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Affirm “Buy Now, Pay Later” Misrepresentations New York Class Action

Affirm Holdings, Inc. offers consumers “buy now, pay later” (BNPL) plans through partnerships with brick-and-mortar stores. Under these Affirm plans, customers buy merchandise, then make multiple payments until they have paid off the item. But these kinds of payment plans have disadvantages to customers as compared to credit cards, including an inability to return merchandise, difficulty of keeping track of payments, and high interest rates.

The class for this action is all citizens of New York who used Affirm in New York during the applicable statute of limitations.

The complaint makes a number of allegations against Affirm payment plans. First, it says, “The ease with which consumers can access BNPL providers like Affirm encourages” consumers to spend more on items which they otherwise might not be able to afford. BNPL plans, the complaint claims, are often used on discretionary items like clothing and jewelry.

It quotes a survey saying that over half of shoppers who use BNPL “increased their spending between 10 percent to over 40 percent when they use these plans compared with using a credit card.”

Also, it claims BNPL payments are harder to keep track of, so that consumes are more likely to fail to make payments.

If customers return items, credit cards allow them to get refunds or dispute charges; but a BNPL company may not.

Furthermore, the complaint alleges that “the interest rates charged through Affirm exceed [those of] most credit cards, without any of the protections of this regulated form of payment.” Also, when users finance purchases, they cannot pay them off early; they are required to pay interest over the full term of the loan.

The complaint alleges, “A survey by Credit Karma and Qualtrics found that 40% of Americans used BNPL services and 38% of this total have quickly fallen behind on their payments.”

In sum, the complaint claims, “Affirm’s use … has resulted in increased debt, higher interest, less transparency and reduced consumer protections.”

What laws does this break? The complaint alleges, first of all, that Affirm violates New York’s General Business Law, a consumer protection statute: Affirm’s “false and deception representations and omissions are material in that they are likely to influence consumer purchasing decisions.” Affirm, it says, “misrepresented the Product through statements, omissions, ambiguities, half-truths and/or actions.” Consumers “would not have used the Product or paid as much if the true facts had been known…”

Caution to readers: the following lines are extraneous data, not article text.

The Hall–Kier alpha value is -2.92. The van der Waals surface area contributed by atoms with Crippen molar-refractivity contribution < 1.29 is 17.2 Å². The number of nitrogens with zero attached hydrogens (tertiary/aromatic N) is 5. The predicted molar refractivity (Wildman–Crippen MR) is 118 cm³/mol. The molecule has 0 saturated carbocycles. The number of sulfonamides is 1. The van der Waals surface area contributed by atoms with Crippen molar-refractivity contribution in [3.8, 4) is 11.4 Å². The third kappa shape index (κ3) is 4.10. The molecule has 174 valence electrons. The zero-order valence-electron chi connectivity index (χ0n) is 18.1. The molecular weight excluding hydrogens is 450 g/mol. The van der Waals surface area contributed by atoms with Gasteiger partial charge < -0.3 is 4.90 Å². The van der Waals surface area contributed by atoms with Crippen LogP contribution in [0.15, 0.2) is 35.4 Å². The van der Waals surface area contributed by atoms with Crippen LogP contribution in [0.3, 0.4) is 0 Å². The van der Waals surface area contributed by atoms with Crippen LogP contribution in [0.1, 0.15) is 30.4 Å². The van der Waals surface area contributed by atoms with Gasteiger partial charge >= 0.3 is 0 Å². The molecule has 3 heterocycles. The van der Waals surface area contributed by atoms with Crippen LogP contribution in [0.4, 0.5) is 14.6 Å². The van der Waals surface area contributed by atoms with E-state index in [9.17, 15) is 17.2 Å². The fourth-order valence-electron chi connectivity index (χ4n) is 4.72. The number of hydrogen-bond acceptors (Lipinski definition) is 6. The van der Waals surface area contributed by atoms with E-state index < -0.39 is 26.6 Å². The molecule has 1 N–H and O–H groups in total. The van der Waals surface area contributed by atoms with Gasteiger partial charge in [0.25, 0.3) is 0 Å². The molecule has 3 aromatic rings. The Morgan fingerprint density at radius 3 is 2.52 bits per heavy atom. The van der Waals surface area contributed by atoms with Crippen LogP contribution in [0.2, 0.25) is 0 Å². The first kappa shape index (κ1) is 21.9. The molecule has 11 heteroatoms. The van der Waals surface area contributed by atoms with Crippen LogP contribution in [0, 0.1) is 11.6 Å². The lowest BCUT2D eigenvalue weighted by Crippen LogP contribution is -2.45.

Following on this, the complaint alleges negligent misrepresentation, claiming that Affirm did not truthfully represent the product: “The representations took advantage of consumers’ cognitive shortcuts made at the point-of-sale and their trust in” Affirm.

Finally, it alleges unjust enrichment, “because the Product was not as represented and expected…”

Article Type: Lawsuit
Topic: Loans

Most Recent Case Event

Affirm “Buy Now, Pay Later” Misrepresentations New York Complaint

June 14, 2021

Affirm Holdings, Inc. offers consumers “buy now, pay later” (BNPL) plans through partnerships with brick-and-mortar stores. Under these Affirm plans, customers buy merchandise, then make multiple payments until they have paid off the item. But these kinds of payment plans have disadvantages to customers as compared to credit cards, including an inability to return merchandise, difficulty of keeping track of payments, and high interest rates.

Affirm “Buy Now, Pay Later” Misrepresentations New York Complaint

Case Event History

Affirm “Buy Now, Pay Later” Misrepresentations New York Complaint

June 14, 2021

Affirm Holdings, Inc. offers consumers “buy now, pay later” (BNPL) plans through partnerships with brick-and-mortar stores. Under these Affirm plans, customers buy merchandise, then make multiple payments until they have paid off the item. But these kinds of payment plans have disadvantages to customers as compared to credit cards, including an inability to return merchandise, difficulty of keeping track of payments, and high interest rates.

Affirm “Buy Now, Pay Later” Misrepresentations New York Complaint
Tags: Deceptive Misrepresentation, Negligent Misrepresentation